Quarantine for Horse Stable

Horses returning to your property from co-mingling at a horse show or event should be quarantined property to prevent disease spread.

Question for Animal Arts

I enjoy reading your articles. I know you work with horse farms, veterinary clinics, and other animal facilities.

On our boarding farm, how can we build a quarantine “facility” to keep new or returning horses (from shows) apart from other horses? What is needed?

We have a 20-horse barn and several individual paddocks and fields, but nothing that is totally separate. How can we create a good space for these horses (sometimes two or three at a time)?

Answer from Animal Arts

Good for you to consider the idea of quarantine before any issues arise that force the requirement. Thinking of quarantine is especially important after the EHV-1 outbreaks that were passed around several large show grounds over the last few summers. It’s always good to plan ahead. Several barns here in Colorado were on full quarantine for months because they were not set up to properly segregate.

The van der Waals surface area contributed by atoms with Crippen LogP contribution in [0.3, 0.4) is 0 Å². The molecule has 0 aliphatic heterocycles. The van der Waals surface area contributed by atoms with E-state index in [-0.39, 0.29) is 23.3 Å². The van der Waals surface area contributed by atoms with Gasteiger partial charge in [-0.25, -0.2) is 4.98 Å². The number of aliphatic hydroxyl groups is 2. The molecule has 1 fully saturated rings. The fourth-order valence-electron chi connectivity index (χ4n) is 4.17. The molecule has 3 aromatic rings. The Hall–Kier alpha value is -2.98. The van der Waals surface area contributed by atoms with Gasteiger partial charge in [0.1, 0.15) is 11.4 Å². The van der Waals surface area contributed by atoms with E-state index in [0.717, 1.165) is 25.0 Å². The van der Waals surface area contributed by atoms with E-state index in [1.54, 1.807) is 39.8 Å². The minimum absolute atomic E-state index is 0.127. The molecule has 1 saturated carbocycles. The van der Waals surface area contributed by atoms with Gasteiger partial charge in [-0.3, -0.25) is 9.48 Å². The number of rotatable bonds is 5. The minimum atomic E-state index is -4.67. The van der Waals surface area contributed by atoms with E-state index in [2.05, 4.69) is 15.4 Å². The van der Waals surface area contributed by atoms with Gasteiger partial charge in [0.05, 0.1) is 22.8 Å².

To begin, even though this is not a facility guideline, be sure all horses are up-to-date on vaccinations and Coggin’s testing.

The best guidelines for biosecurity are produced by the American Association of Equine Practitioners. They publish a biosecurity guideline and a guideline for special events. Here is a link to the overall guidelines.


If you truly want to isolate horses coming and going from events, they need to be separated from other horse by a distance of 60 feet, and they truly need to be separated. A small isolation barn can be used for this purpose, as these horses ideally should not be housed in the main barn.



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